Transportation Secretary Ray LaHood. He’s a former conservative Congressman from Illinois and everyone assumed he got appointed in some show of bipartisanship that really meant Obama didn’t care about transportation. As it turns out, LaHood has become a real champion of bicycle and pedestrian rights – often to the opposition of his former Republican colleagues.
Are you involved with any interesting forms of activism? Could you tell us about any of these projects?
I Drink Liberally. Drinking Liberally is a network of progressive social clubs all around the country. In bars, cafes and restaurants people come together—newcomers learn about politics, veteran volunteers recharge their batteries, candidates recruit support and everyone remembers that they are not alone. We started the first chapter in NYC in 2003. Since then, as it’s grown, DL has made it into conservative areas in the reddest states where it is more than a happy hobby—it is a lifeline.
Creating conversations, fostering connections and building community are all ways to activate and engage new liberals and that is how I spend most of my activism energy.
What campaign should we all sign on to right now?
Turn off Fox News. If you’re reading this, chances are that you don’t watch Fox News. But do they have it on in your local diner, your dentist office waiting room, or above the cash register in your favorite bar? Ask them to change it. CREDO and Color of Change are leading an inventive campaign that ultimately will help take away the legitimacy of Fox and end its ubiquity.
How do you get around (bike, public transportation, car)? Why?
Bike when I’m in the neighborhood. In my 10 years in Manhattan, I wasn’t courageous enough to bike regularly and I didn’t have a place to store it. In Brooklyn, I get to take advantage of the bicycle culture and it’s fast, fun, mildly athletic and refreshing. I also take the subway regularly – it’s the ultimate New York experience. You look around, no two people look the same, and yet you know you’re all New Yorkers.
What’s a lifestyle choice you’ve made recently to be greener?
I’m eating less meat. It helps that my fiancée is a vegetarian and loves to cook. I don’t bring meat into our house. I’m still carnivorous, but reducing my meat intake – for my health, for our economy, and for our environment.
If you could join Bill and Ted in their time machine, what bygone age would you travel to and who would be your tour guide?
I’d head to Antebellum America. The 1850s were a time of incredible activism, as the country prepared to put their bodies and souls behind fundamental differences. It was an era of literary explosion as well. I’d either want Walt Whitman to show me around Brooklyn or John Brown to take me through the battlegrounds between Free and Slave. Though if he did, I might not make it back.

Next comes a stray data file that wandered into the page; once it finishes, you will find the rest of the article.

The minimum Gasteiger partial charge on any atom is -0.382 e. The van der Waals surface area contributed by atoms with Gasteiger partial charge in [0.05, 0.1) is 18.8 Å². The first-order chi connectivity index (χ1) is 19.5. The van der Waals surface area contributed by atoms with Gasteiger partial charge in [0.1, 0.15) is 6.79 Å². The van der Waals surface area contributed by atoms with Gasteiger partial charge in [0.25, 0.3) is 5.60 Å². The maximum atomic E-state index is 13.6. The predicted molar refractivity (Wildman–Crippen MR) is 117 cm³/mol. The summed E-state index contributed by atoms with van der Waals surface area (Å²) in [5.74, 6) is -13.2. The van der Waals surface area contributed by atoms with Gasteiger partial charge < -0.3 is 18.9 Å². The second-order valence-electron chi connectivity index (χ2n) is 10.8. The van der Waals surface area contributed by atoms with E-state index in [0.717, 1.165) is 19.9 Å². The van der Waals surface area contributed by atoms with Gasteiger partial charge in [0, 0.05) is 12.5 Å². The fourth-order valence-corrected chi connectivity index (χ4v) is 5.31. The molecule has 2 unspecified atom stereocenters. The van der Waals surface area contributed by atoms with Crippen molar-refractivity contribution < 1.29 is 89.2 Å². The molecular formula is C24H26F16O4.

Have you ever had any run-ins with the law that you’d like to share?
I have one violation on the record with the NYPD. An open container violation. Yup, that means I was brown-bagging it. Now, I think some amount of public drinking should be OK…but I know it’s against the law. That said, this was right before Game 7 of the 2003 Yankees-Sox ALCS right outside Yankee Stadium. There were dozens of us getting tickets. And we were proud of it. Plus the Yanks won.
The funniest part is that my Mom was holding the bag 10 seconds before they grabbed me.
Guilty television watching pleasure?
Battlestar Galactica. When I discovered Netflix would let me watch Season 4 on my computer, I was worried I wouldn’t leave the house until I learned the identity of the final Cylon. The thing is, it’s not totally a “guilty” pleasure. You can love it for the ships and guns and rough-and-tumble survivalism. But any show that challenges conventional notions about terror and occupation, justice and humanity, has some political relevance that should make a right-winger reflect a little.
Give us some example of pop culture that you love and make the case that is it subtly or subversively leftist.
Old Twilight Zone episodes are amazingly told stories – parables about fear and hatred, about how humanity can survive or doom itself, tucked into 23-minute tales. They endure as episodes with surprising plot twists and ironic endings, but they were also extremely fearful of nuclear war, concerned about how humans treat the least among us, and are as anti-xenophobic as they are anti-fascist.
What texts, persons, or events have inspired you the most?
Kurt Vonnegut. He offers glimpses of how the world could be, wrapped in absurdity that makes you laugh as well. His books are easy reads – but the ideas stay with me. In Slapstick, the president divided everyone in the country arbitrarily into families under the slogan “Lonesome No More.” In Cat’s Cradle, you understand that there are people who push you by encouragement or negative example along your course in life. Kilgore Trout, his sci-fi novelist stand-in, offers allegories that consume my imagination decades after I first read them.
I had the chance to meet him once—and he took almost an hour to talk to me, a 16-year-old at the time, about writing, politics, history.
One of his most influential lines on my own work: “Every truly creative person creates with an audience of one in mind.”
What person deserves to be a lot more famous than they are?
The comedians of Laughing Liberally, our political comedy project, deserve fame – and slowly they are getting it. Baratunde Thurston is becoming omnipresent whether discussing race, technology or comedy. Katie Halper has one of the most incisive, leftists wits there is and her posts are getting more circulation on Huffington and elsewhere. Lee Camp went on Fox News and called Fox a “parade of propaganda and festival of lies” on air. These are the folks who are going to be the George Carlins and Lenny Bruces of our era.
—November 10, 2010